The DBI reactor enables the nuclear industry to expand its energy production capabilities without a concomitant increase in long-lived radioactive waste.
International Atomic Energy Agency (IAEA) publications indicate that thorium waste radiotoxicity can be 90-99% lower for long-term storage (years 100 to 10,000) than the waste from a conventional nuclear power plant with the same power output fueled by uranium [IAEA-TECDOC-1155, p. 118 (May 2000)].
This is important because the main engineering challenge associated with nuclear waste is exactly this problem of long-term storage. It is well-known how to build a container that will keep the waste safe for hundreds of years. Beyond that (years 500 to 10000), nuclear waste storage system viability (such as the Yucca Mountain project) is questionable since it is extremely difficult to predict geological events over 10,000 years. The thorium fuel cycle, which is much less radiotoxic in the long-term, presents a major improvement in nuclear waste handling over the life of the nuclear waste.
The world’s 439 nuclear reactors generate approximately 6% of the world’s power and 15% of the world’s electricity. These reactors by and large use uranium as a fuel source. Since 1954, when the first commercial reactor came on line, the world has produced hundreds of thousands of tons of radioactive waste. In the US alone, 50000 plus tons are waiting to be properly disposed of in the as-of-yet inactive Yucca Mountain complex.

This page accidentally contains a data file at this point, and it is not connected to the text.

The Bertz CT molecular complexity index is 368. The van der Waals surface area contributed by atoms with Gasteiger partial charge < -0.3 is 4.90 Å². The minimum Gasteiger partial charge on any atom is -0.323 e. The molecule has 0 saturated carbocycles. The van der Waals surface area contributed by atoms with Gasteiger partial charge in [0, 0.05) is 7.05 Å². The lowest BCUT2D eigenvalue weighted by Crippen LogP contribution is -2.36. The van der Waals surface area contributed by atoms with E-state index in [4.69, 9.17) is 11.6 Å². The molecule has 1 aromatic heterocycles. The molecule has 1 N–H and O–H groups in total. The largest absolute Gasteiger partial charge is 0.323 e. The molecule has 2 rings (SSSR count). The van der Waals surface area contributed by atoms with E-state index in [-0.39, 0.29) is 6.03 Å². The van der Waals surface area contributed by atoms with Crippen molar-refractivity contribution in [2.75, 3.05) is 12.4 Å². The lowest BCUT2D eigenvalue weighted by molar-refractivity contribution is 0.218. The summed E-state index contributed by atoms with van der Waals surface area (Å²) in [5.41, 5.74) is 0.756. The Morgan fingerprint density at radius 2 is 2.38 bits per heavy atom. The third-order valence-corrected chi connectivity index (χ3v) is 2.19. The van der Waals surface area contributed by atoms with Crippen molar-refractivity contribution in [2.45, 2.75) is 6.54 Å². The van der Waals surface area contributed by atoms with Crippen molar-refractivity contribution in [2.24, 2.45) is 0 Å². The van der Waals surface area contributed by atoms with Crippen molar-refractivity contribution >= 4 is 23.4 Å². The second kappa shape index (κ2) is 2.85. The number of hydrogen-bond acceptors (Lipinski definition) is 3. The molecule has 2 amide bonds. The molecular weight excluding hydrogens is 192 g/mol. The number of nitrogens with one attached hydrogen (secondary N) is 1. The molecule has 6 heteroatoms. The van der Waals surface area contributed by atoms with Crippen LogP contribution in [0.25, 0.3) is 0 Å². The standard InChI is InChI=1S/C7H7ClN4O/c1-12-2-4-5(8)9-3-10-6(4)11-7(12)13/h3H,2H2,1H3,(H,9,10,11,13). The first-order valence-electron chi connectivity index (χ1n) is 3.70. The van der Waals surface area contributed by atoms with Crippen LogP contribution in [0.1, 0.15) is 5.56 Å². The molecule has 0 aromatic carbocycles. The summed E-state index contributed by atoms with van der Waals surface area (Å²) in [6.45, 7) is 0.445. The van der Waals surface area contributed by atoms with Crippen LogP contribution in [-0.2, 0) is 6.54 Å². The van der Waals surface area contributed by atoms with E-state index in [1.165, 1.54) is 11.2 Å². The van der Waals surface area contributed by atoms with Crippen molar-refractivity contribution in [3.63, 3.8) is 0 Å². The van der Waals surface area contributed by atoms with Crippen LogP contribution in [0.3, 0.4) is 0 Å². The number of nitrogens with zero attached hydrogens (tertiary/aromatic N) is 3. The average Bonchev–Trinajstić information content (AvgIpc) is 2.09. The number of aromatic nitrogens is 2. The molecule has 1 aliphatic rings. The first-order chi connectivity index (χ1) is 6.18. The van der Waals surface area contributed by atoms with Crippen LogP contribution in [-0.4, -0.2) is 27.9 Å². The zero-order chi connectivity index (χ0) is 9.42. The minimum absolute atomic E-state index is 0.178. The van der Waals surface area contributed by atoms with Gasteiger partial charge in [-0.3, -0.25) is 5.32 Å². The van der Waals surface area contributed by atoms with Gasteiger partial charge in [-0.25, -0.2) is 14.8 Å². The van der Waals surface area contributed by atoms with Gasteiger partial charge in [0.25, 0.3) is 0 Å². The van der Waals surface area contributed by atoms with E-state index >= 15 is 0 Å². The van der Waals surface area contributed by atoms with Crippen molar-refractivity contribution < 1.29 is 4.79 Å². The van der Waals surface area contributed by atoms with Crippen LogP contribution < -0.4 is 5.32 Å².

Because of its long-term radiotoxicity levels, radioactive waste from uranium-powered nuclear reactors is one of the major impediments to enhanced acceptance of nuclear reactors. The DBI thorium reactor design greatly reduces this concern since its waste is much less radiotoxic.
In addition, since there is no need to remove spent fuel from the DBI reactor during the reactor’s 60 year operating life, the DBI reactor facility does not need temporary waste storage ponds, etc. Upon decommissioning, waste from the DBI design can be stored in situ in the reactor.